Russian occupation force entering a captured town in the Donbas, Ukraine in April 2014 (Image: kommersant.ru)
The Russian way of war is very different from the American way, Yevgeny Krutikov says. In the past, the weaknesses of one side were balanced by those of the other. But now, as even some in the West acknowledge, the Russian model at the tactical level “threatens the US” because the Western model is based on aviation support of ground troops.
In a frightening–because so calmly expressed–article in today’s “Vzglyad,” the longtime Russian military commentator says that the West has become accustomed over the last three decades to relatively easy victories over secondary powers based on airpower and thus has not developed its military strategy to cope with a major one.
But now there is a growing realization among Western commanders, Krutikov says, that “the lack of correspondence between Russian and NATO’s military strategy for land forces” is not only large but does not guarantee the quick and easy kind of Western victories many expected or make NATO’s moves around Russia’s periphery entirely sensible.
What makes this article so disturbing is that it suggests that some in the Russian capital are now thinking about a real war with the West, not at the level of the bombastic propaganda of the political leadership and the media but rather in terms of the specific moves that could give Russian forces the advantage or even a victory.
Because Krutikov points to Russian victories in Georgia in 2008 and Ukraine in 2014 and to its successful projection of force and re-orientation of Damascus’ military strategy and tactics in Syria, his words suggest that there are at least some in the Russian high command who think they could win against NATO, thus making a Russian challenge to it more likely.
But what matters most about this article is not whether it is true – and parts seem overstated – but rather whether those in and near the Kremlin believe its claims and thus are prepared to act on them in the Baltic countries, Georgia or elsewhere.
Krutikov begins his article by noting that since the Cold War, computer-assisted games have been the basis in the West for testing tactical and strategic ideas and coming up with doctrine. But “the main problem” with such an approach is that both the red and the blue teams are “people with a similar approach and style of thinking.”
Recently, he continues, NATO officials were surprised, even shocked by the fact that American officers who were assigned to play the “red” or Russian side behaved far differently than was expected. These people conducted themselves “extremely aggressively, especially in offensive actions.”
At the same time, those officers assigned to the “blue” or NATO team “acted slowly and cautiously.” And thus while “the reds” advanced quickly without paying too much attention to their losses, “the blues” focused on how to avoid those and did less well in terms of achieving their objectives.
But what is “the most interesting thing” about these new games is that “the losses of the attacking ‘reds’ turned out to be significantly smaller than the losses of the careful ‘blues’ who sought to avoid excessive casualties.” In short, Krutikov says, “the ‘reds’ began to win. Always. [And] often very quickly.”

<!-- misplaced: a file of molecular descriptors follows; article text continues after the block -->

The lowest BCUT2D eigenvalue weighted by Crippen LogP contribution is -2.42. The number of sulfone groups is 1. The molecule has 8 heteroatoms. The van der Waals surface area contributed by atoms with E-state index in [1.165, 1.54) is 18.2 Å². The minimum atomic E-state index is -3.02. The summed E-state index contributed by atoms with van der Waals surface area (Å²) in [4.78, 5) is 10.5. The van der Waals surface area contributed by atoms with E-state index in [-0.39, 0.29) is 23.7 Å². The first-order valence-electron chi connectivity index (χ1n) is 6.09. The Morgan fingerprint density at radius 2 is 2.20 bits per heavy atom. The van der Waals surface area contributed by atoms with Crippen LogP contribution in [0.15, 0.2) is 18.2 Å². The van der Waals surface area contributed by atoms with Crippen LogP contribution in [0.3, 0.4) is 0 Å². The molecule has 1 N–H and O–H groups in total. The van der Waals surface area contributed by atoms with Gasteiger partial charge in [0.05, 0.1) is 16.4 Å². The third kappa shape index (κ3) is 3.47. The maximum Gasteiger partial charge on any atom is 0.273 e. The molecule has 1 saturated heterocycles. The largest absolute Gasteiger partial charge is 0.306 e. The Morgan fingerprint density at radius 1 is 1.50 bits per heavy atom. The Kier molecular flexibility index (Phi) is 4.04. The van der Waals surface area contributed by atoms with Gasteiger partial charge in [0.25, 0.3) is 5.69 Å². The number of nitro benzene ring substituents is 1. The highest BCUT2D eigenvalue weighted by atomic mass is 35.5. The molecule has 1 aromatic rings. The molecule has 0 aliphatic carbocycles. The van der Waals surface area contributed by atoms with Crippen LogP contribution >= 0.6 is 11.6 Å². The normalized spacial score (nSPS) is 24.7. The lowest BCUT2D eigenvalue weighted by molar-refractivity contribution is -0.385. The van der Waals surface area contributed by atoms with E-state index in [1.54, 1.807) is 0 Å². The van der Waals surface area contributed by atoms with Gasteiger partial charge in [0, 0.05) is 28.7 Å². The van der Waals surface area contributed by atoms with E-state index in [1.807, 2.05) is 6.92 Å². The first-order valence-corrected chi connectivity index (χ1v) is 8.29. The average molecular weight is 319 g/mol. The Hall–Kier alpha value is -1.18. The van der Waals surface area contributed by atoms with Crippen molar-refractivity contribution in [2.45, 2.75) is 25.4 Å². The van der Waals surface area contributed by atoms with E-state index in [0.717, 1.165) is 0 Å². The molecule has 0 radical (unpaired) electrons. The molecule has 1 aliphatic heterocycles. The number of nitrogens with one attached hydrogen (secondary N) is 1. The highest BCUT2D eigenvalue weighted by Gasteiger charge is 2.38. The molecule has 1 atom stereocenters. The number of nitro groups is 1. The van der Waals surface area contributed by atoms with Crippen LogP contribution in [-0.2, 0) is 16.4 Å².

Some analysts in response to this began talking about the mysteries of the Russian soul, but more thoughtful commentators focused on three major aspects of Russian tactical doctrine that has evolved over the last several decades. They are:
- “First, Russians clearly acknowledge that in war people are killed and there is no practical sense of slowing down an attack operation because of each tank put out of commission. Vacillation in the final analysis leads to defeat and as a result to still larger losses.”
- “Second, support and reinforcement should be given to those units and those directions which achieve success” instead of the Western practice of reinforcing those which are in trouble.
- “Third, the Russian side devotes enormous importance to massed support of the attack by artillery” and recognizes that “for the foreseeable future,” Moscow may not be fighting in places where it has air superiority.”
“The basic error of Atlanticist doctrines was and remains arrogance,” Krutikov argues, and the assumption that airpower can always be called in to defeat any land operation. But Russia’s successes in Georgia and the Donbas, both promoted by these principles, show that confidence is unwarranted because Russian anti-aircraft weaponry eliminated this advantage.
“Russian military doctrine (not in its written politicized variant but in practice) over the last 15 years has evolved significantly,” Krutikov says, “while American (and NATO as a whole) remain in the framework they had in the 1980s and 1990s.” And that gives Russia an advantage in any conflict as recent events in Syria demonstrate.
American military ideas still focus on their accustomed “short air war against countries of the third world” and assume that putting a few tanks in Georgia or some personnel in the Baltic countries will be enough to trigger a Western air response against any Russian moves against NATO — without thinking about what would happen if Russian forces eliminated the West’s air superiority at the start of any such conflict.
“No one is saying that we expect such a clash, but no one has cancelled the general state of readiness. The war games which are taking place in the Pentagon confirm this,” the military analyst concludes, noting that “in Russia [such games] are also being conducted. Only the goals are entirely different.”
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